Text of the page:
aviation

Reaching the edge of outer space – the X-15 Rocket Plane

Reaching the edge of outer space – the X-15 Rocket Plane

On October 3, 1967, the X-15 rocket plane achieved a world record speed of Mach 6.7, which is 7,274 km/h (4,520 mph or over a mile per second) with U.S. Air Force pilot Pete Knight. As by today, this record still holds for the highest speed ever reached by a manned, powered aircraft. Among the notable pilots of the X-15 was also Neil Armstrong, later a NASA astronaut and first man to set…
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How Pyotr Nesterov invented Aerobatics

How Pyotr Nesterov invented Aerobatics

On September 9, 1913, Russian pilot, an aircraft technical designer and aerobatics pioneer Pyotr Nesterov became the first pilot to fly a loop in a Nieuport IV monoplane. His achievement made him famous overnight. Stressing the value of these exercises for a military pilot, Nesterov improved Russian flight methods and designed new flight models. Pyotr Nesterov was born in 1887 into the family of an army officer. Nesterov first attended the military…
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Rocket Launch Site Cape Canaveral

Rocket Launch Site Cape Canaveral

On July 24, 1950, Bumper 8, a modified German World War II V-2 rocket, became the first ever rocket to be launched from Cape Canaveral. Cape Canaveral already became the test site for missiles the year before, and was chosen for rocket launches to take advantage of the Earth’s rotation, because of its southern location. In 1949, U.S. President Harry Truman established the Joint Long Range Proving Grounds at Cape Canaveral to test missiles. The location had…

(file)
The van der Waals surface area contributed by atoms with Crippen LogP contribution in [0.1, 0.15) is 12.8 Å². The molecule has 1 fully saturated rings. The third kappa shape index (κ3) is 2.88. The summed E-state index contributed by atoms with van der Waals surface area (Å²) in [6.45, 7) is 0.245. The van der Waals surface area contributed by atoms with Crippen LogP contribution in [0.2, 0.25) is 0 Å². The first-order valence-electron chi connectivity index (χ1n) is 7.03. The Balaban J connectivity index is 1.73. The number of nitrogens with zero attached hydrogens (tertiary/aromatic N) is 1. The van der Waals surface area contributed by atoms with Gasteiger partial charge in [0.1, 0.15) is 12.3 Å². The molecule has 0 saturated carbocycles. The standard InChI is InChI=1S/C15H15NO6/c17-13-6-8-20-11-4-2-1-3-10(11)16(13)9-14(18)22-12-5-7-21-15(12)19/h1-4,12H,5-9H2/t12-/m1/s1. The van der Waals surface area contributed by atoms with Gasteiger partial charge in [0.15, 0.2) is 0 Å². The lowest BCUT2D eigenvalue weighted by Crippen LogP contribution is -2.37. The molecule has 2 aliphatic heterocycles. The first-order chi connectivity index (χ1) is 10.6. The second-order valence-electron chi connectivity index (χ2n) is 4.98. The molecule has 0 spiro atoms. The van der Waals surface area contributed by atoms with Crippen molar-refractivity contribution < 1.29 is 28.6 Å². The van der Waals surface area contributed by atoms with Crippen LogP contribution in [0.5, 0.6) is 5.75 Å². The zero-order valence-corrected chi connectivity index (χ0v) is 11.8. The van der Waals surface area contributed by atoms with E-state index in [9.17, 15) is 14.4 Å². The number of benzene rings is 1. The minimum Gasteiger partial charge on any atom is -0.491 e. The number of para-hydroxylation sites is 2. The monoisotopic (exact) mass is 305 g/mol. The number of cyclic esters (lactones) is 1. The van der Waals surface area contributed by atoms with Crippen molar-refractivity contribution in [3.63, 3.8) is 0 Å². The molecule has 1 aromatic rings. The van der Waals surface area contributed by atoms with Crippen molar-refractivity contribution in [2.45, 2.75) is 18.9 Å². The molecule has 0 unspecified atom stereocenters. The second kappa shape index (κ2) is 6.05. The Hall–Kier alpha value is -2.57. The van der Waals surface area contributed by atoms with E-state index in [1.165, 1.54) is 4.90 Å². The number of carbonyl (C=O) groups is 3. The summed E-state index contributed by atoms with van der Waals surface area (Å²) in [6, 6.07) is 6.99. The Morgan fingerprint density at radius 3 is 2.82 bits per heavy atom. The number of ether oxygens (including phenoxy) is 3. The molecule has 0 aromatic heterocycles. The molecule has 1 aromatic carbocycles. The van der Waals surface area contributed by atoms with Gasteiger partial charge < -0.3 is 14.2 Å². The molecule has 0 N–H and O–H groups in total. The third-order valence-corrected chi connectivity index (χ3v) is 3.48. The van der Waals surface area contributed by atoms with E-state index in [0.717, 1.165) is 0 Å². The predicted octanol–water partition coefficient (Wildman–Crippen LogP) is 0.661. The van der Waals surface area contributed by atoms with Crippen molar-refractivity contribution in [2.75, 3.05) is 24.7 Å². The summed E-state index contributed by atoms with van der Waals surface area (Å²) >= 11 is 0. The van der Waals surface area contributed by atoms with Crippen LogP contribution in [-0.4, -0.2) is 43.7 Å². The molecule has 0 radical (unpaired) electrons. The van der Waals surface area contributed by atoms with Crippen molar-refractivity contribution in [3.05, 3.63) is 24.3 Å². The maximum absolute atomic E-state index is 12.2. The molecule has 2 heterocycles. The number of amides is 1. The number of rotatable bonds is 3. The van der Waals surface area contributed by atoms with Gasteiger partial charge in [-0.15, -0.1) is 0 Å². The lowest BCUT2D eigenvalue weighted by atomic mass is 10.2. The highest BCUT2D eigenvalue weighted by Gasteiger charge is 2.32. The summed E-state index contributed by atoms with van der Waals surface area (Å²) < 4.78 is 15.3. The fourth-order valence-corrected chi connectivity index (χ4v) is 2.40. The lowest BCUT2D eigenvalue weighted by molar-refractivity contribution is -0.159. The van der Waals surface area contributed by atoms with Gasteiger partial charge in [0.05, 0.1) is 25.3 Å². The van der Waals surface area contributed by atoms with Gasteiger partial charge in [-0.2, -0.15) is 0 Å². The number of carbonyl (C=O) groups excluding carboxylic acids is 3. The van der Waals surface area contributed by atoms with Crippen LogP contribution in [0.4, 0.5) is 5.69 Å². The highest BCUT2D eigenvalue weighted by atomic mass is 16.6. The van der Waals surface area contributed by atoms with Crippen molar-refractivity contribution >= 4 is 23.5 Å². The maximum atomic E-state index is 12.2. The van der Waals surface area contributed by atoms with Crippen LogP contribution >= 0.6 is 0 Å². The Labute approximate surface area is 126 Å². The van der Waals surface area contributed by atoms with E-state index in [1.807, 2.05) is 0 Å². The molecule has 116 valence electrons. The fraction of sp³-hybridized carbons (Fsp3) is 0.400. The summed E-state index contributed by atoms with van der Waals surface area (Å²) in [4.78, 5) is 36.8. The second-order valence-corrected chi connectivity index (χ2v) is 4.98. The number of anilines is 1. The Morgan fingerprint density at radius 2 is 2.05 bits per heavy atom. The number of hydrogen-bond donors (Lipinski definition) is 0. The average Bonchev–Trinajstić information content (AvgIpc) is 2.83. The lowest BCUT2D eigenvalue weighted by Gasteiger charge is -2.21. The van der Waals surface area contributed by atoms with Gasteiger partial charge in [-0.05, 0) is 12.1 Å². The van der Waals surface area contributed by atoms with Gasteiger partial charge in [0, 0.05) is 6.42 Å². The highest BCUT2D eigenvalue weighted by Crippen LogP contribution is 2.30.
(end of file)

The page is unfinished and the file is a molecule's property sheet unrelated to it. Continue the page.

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Salomon August Andrée’s Ill-Fated Arctic Balloon Expedition of 1897

Salomon August Andrée’s Ill-Fated Arctic Balloon Expedition of 1897

On July 13, 1897, the balloon of S. A. Andrée’s Arctic Balloon Expeditions crashed on the pack ice. S. A. Andrée, the first Swedish balloonist, proposed a voyage by hydrogen balloon from Svalbard, Sweden to either Russia or Canada, which was to pass, with luck, straight over the North Pole on the way. Unfortunately, Andrée did not succeed, disregarding the forces of nature in the series of events that led to his death and those of his two companions…
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Count Ferdinand von Zeppelin and his Rigid Dirigible Airships

Count Ferdinand von Zeppelin and his Rigid Dirigible Airships

On July 8, 1838, German aviation pioneer Count Ferdinand von Zeppelin was born. After retiring from his military carreer, he built the first rigid dirigible airships, named Zeppelin, and founded the Zeppelin airship company. Count Ferdinand von Zeppelin attended the military academy at Ludwigsburg near Stuttgart and became an officer in the army of Württemberg. In 1858 he became a lieutenant in the Württemberg Army and in the same year was on…
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Hubertus Strughold – the Father of Space Medicine